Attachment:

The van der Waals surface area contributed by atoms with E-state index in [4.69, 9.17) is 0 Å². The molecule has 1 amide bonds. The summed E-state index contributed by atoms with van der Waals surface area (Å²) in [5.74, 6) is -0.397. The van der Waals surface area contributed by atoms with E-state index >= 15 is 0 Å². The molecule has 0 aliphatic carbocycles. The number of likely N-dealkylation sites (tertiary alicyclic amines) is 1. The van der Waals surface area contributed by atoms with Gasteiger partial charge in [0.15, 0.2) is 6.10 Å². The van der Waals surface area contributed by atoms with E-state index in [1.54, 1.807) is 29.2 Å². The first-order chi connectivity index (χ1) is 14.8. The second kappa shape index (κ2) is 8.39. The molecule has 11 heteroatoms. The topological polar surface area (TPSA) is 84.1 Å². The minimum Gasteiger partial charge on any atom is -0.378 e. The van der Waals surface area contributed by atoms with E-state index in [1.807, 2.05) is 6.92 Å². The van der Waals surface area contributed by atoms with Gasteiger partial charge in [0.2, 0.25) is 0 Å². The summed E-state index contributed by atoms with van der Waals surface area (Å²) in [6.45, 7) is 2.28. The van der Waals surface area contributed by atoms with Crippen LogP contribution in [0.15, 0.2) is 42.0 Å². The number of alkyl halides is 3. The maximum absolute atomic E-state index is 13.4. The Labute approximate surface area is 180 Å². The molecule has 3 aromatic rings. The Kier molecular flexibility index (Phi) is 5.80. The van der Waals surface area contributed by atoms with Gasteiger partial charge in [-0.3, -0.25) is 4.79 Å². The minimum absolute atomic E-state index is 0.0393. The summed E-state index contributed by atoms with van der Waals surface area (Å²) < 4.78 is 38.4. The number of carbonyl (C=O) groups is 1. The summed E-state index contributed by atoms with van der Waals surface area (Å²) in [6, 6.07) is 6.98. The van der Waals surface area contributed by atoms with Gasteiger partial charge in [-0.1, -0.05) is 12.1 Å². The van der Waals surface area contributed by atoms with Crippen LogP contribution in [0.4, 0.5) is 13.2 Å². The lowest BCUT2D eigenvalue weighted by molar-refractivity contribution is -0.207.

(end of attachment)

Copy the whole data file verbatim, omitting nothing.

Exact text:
The van der Waals surface area contributed by atoms with E-state index in [4.69, 9.17) is 0 Å². The molecule has 1 amide bonds. The summed E-state index contributed by atoms with van der Waals surface area (Å²) in [5.74, 6) is -0.397. The van der Waals surface area contributed by atoms with E-state index >= 15 is 0 Å². The molecule has 0 aliphatic carbocycles. The number of likely N-dealkylation sites (tertiary alicyclic amines) is 1. The van der Waals surface area contributed by atoms with Gasteiger partial charge in [0.15, 0.2) is 6.10 Å². The van der Waals surface area contributed by atoms with E-state index in [1.54, 1.807) is 29.2 Å². The first-order chi connectivity index (χ1) is 14.8. The second kappa shape index (κ2) is 8.39. The molecule has 11 heteroatoms. The topological polar surface area (TPSA) is 84.1 Å². The minimum Gasteiger partial charge on any atom is -0.378 e. The van der Waals surface area contributed by atoms with E-state index in [1.807, 2.05) is 6.92 Å². The van der Waals surface area contributed by atoms with Gasteiger partial charge in [0.2, 0.25) is 0 Å². The summed E-state index contributed by atoms with van der Waals surface area (Å²) in [6.45, 7) is 2.28. The van der Waals surface area contributed by atoms with Crippen LogP contribution in [0.15, 0.2) is 42.0 Å². The number of alkyl halides is 3. The maximum absolute atomic E-state index is 13.4. The Labute approximate surface area is 180 Å². The molecule has 3 aromatic rings. The Kier molecular flexibility index (Phi) is 5.80. The van der Waals surface area contributed by atoms with Gasteiger partial charge in [-0.3, -0.25) is 4.79 Å². The minimum absolute atomic E-state index is 0.0393. The summed E-state index contributed by atoms with van der Waals surface area (Å²) < 4.78 is 38.4. The number of carbonyl (C=O) groups is 1. The summed E-state index contributed by atoms with van der Waals surface area (Å²) in [6, 6.07) is 6.98. The van der Waals surface area contributed by atoms with Gasteiger partial charge in [-0.1, -0.05) is 12.1 Å². The van der Waals surface area contributed by atoms with Crippen LogP contribution in [0.4, 0.5) is 13.2 Å². The lowest BCUT2D eigenvalue weighted by molar-refractivity contribution is -0.207.